Can anyone figure out how many gentically different human beings are possible?

If we knew how many genes there are exactly, and use set theory to figure all the possible subsets, then eliminate combinations that wouldn’t result in a viable person…

The answer is still “no.”

First, we don’t know how many genetic errors still result in a person-- for example, you could calculate the “standard” models, then multiply but two, to account for all pessible people with Down Syndrome. But there might be certain genetic combinations that are fine as “normal” people, but are uncompatible with an extra 23 chromosome.

Then there is the fact that genes are always mutating; even if we did have the knowledge to make valid calculations today, the number would be outmoded tomorrow.

## It’s all moot, anyway, because we don’t know enough about genes.

–Rowan

Shopping is still cheaper than therapy. --my Aunt Franny

Well then, suppose you are unique. How many other people in the world would you need to sample to collect all the genes that are in you?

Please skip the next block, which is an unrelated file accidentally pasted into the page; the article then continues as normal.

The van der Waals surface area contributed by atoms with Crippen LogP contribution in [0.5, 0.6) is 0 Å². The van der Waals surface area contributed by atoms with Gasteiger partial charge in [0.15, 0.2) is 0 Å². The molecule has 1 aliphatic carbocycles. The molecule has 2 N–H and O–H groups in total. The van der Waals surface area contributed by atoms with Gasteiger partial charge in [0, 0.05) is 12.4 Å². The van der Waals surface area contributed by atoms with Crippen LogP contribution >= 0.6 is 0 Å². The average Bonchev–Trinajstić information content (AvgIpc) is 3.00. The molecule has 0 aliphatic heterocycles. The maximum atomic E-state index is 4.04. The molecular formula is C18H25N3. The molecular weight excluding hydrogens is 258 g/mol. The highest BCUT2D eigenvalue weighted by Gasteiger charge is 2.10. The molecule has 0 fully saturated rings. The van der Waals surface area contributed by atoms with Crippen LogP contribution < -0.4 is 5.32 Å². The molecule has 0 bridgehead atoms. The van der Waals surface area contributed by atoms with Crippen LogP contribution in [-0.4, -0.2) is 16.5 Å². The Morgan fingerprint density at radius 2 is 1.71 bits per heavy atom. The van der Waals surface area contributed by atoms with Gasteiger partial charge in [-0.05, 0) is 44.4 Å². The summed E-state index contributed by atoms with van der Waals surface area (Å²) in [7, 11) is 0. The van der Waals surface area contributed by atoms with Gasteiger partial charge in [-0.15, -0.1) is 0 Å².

>>Well then, suppose you are unique. How many other people in the world would you need to sample to collect all the genes that are in you? <<

Two.

Think about it.

-Bob

And if anyone starts bitching about spontaneous mutations I’m going to slap you

Right.

I’m pretty sure sunbear meant how many people at random.

But the reason I’m writing is that I remember hearing in school that if you take the limiting element for humans on earth (phosphorous, as I recall) and work it out, you get a surprisingly small number of people - a few trillion. (That is, there isn’t enough phosphorous on earth to make more people than that). That’s lots of people, of course, but less than you might think at first.

It’s certainly orders of magnitude less than the number of possible genetic combinations of people. I don’t know if that helps.

>>I’m pretty sure sunbear meant how many people at random.

```
But the reason I'm writing is that I remember hearing in school that if you take the limiting element for humans on earth
(phosphorous, as I recall) and work it out, you get a surprisingly small number of people - a few trillion. (That is, there isn't enough
phosphorous on earth to make more people than that). That's lots of people, of course, but less than you might think at first.
It's certainly orders of magnitude less than the number of possible genetic combinations of people. I don't know if that helps.<<
```

I’m pretty sure Lazy meant “How many viable subsets are there of all existing human genes?” not “How many people can be alive at one time?”